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Liveblogging the Cold War: August 21, 1946: The Marshall Mission to China

George C. Marshall: [To Colonel Marshall S. Carter][]:

August 21, 1946 Radio No. GOLD 1360. [Nanking, China]

Secret, Eyes Alone

Reference your WAR-97857.1 My view is as follows: situation critical in the extreme, small prospect for early termination of hostilities agreement—therefore likelihood great of spread of fighting into Jehol Province and Manchuria.

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Procrastinating on August 23, 2016


Over at Equitable Growth: Must-Reads:

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Must-Read: Stanley Fischer is off message. The right message for Stanley Fischer to be saying right now is not: "We are close to our targets... within hailing distance..."

Personal consumption expenditures Market based PCE excluding food and energy chain type price index FRED St Louis Fed

The right message is:

  1. We are deeply disappointed in our failure to hit our inflation target over the past five years.
  2. By the end of this year, our failure will have left us with a price level 3% lower than we had committed to trying to attain back at the end of 2010.
  3. That means a 3% higher real debt burden on all those who borrowed than they--trusting us--planned for back in 2010.
  4. That means a 3% windfall for all those who loaned.
  5. In fact, since 1995 we have undershot our cumulative target by 7%.
  6. Thus those who believe that our 2%/year target is not an average but a ceiling have some evidence on their side.
  7. Nevertheless, we regard 2%/year not as a ceiling but as an average going forward.
  8. And we will strive to do better in the future than we have in the past.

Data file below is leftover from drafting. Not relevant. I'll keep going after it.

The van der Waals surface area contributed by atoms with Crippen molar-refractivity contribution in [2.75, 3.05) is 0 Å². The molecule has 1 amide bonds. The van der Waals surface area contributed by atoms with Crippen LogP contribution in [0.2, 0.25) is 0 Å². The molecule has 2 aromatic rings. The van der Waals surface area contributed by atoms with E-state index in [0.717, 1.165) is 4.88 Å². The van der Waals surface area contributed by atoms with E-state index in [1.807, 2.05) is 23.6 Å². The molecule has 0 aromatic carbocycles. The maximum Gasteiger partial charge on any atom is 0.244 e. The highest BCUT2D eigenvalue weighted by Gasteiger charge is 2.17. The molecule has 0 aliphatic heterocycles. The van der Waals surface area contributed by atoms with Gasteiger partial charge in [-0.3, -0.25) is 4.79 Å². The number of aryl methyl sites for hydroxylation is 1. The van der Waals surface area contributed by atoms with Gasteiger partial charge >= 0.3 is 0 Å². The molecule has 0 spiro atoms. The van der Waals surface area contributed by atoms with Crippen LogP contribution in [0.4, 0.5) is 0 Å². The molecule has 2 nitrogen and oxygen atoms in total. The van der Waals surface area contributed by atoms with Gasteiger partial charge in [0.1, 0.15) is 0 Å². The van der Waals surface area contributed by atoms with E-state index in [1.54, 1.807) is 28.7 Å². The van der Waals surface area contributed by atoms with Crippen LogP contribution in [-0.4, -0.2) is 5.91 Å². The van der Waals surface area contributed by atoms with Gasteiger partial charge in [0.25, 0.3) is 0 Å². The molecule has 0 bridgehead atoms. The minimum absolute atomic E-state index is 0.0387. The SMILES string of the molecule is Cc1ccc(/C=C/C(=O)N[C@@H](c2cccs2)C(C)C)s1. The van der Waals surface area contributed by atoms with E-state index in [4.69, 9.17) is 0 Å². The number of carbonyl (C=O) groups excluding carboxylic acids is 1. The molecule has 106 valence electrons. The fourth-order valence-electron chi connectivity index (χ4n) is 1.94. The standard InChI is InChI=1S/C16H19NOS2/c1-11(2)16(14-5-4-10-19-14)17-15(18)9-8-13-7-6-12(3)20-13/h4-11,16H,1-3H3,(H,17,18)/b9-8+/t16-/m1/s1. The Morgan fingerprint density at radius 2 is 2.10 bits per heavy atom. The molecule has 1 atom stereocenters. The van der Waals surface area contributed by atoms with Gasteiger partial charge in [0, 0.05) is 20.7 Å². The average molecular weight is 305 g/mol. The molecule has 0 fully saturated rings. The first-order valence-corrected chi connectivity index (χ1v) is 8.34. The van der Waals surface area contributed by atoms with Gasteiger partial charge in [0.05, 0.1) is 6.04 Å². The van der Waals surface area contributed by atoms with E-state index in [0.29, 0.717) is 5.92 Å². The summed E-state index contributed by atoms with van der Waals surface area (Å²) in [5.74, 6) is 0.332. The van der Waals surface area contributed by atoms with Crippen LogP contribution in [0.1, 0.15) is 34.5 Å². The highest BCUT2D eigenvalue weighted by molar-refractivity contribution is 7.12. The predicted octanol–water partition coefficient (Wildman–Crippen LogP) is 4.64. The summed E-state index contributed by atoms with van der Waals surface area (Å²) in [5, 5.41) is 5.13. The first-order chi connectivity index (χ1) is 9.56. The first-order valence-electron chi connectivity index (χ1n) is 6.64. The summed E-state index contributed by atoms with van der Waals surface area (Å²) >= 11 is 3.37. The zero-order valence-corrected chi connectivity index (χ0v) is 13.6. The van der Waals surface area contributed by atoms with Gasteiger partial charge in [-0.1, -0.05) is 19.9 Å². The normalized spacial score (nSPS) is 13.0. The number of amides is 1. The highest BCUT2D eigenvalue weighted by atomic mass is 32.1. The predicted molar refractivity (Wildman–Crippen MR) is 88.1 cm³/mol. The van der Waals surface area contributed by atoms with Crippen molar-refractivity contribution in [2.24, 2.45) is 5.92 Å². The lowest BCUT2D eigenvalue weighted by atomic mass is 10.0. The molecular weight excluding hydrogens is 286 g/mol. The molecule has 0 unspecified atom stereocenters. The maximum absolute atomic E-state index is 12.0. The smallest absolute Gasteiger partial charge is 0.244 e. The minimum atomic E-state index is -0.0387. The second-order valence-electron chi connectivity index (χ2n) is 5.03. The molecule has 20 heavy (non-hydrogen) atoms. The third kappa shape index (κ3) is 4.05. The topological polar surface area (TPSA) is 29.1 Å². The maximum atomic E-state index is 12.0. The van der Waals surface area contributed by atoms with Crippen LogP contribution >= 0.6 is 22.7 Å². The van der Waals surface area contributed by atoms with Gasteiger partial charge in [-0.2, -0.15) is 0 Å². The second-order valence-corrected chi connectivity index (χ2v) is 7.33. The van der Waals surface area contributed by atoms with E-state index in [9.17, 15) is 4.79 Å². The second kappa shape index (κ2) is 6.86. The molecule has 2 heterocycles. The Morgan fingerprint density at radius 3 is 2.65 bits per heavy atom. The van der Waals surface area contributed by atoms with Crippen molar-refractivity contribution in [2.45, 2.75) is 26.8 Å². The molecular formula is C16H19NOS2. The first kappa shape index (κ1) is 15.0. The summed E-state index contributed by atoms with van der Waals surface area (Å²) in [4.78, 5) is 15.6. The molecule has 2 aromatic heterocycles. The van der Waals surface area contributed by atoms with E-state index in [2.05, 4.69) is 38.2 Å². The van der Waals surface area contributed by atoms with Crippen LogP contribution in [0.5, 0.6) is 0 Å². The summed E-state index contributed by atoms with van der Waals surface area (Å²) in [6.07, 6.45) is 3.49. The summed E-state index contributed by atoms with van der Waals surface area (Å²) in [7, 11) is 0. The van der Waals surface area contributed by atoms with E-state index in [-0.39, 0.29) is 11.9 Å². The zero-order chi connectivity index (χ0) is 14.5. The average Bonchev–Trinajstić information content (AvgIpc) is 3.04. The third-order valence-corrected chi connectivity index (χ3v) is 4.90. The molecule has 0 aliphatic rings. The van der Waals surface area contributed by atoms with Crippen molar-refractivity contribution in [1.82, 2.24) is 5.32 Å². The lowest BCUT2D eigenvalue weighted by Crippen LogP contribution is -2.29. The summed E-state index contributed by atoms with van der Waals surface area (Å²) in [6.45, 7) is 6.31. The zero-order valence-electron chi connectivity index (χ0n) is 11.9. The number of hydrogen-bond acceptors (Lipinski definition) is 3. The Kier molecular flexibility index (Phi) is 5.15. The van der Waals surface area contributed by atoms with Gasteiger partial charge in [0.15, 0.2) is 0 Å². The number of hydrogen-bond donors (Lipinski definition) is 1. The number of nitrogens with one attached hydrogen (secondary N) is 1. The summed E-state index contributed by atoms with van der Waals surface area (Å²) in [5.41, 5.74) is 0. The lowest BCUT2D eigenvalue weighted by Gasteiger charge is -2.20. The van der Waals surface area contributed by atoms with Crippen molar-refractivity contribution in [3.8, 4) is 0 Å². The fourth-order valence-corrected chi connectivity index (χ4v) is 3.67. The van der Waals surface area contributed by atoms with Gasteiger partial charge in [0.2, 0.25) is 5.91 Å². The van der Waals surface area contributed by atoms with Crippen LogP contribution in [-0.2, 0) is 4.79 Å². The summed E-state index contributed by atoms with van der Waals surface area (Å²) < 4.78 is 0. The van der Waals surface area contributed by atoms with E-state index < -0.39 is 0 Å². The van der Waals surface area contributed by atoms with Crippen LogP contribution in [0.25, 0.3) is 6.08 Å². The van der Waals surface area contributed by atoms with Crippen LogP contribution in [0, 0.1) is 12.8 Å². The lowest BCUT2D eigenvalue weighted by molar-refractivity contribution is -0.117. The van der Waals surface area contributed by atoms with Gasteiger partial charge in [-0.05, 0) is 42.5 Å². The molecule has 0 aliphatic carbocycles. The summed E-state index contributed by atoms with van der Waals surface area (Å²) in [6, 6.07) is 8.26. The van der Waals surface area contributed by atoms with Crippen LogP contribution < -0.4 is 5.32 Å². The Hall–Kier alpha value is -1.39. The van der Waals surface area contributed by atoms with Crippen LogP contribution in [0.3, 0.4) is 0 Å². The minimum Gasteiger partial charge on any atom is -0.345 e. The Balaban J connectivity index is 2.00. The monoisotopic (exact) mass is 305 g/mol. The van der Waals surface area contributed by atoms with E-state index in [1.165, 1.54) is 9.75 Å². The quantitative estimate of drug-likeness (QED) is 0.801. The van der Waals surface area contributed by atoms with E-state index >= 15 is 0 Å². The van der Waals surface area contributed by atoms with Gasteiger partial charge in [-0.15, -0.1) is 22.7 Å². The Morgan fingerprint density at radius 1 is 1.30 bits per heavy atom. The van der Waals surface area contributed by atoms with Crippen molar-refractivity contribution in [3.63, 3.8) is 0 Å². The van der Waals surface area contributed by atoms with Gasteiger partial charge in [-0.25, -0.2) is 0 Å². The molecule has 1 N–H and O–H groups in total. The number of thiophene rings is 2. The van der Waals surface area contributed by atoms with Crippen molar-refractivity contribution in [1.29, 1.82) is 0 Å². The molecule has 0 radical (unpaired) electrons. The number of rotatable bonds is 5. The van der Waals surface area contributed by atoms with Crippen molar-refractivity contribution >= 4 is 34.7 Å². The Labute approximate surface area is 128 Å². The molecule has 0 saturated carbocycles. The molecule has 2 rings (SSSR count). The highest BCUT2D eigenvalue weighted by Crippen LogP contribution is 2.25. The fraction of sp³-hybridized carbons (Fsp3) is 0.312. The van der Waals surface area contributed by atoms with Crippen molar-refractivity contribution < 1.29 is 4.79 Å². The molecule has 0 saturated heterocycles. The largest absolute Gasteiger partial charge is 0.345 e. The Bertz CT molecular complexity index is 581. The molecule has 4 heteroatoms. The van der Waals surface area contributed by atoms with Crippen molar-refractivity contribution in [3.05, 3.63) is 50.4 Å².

9. We will strive as hard as we can to have inflation on a core PCE basis average 2% per year over the next five years.
  10. We really could use some help from more expansionary fiscal policy.
  11. Please hold us accountable.

Dean Baker: Stanley Fischer Rewrites Fed Inflation Target, Prepares to Throw People Out of Work:

MarketWatch.... quotes Stanley Fischer... as saying, "We are close to our targets" for inflation and unemployment...

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I Do Not Understand the View from the Financial Markets...

Over at Equitable Growth: I want to say that people like Global Head of Credit Products Strategy at Citigroup Matt King are simply not thinking clearly. The macroeconomic regularities that seem obvious to me simply are not there to him. What he ought to be saying is:

  1. Mammoth safe asset shortage--in large part because since 2007 nobody trusts any of his peers' issuing departments to create a AAA asset.
  2. Hence destructively low yields.
  3. Hence those that can need to bend every policy nerve toward creating large amounts of safe assets--which means borrow-and-spend on the part of governments: expansionary fiscal policy.

But that is rarely what he or his peers are saying. Thus I hesitate. Could they possibly be misreading the situation in such an obvious way? What are they seeing and thinking about that I am missing?

Thus I never know what to do with pieces like this: Read MOAR Over at Equitable Growth:

Alexandra Scaggs: There’s No Yield, and Citi Isn’t Going to Take It Anymore: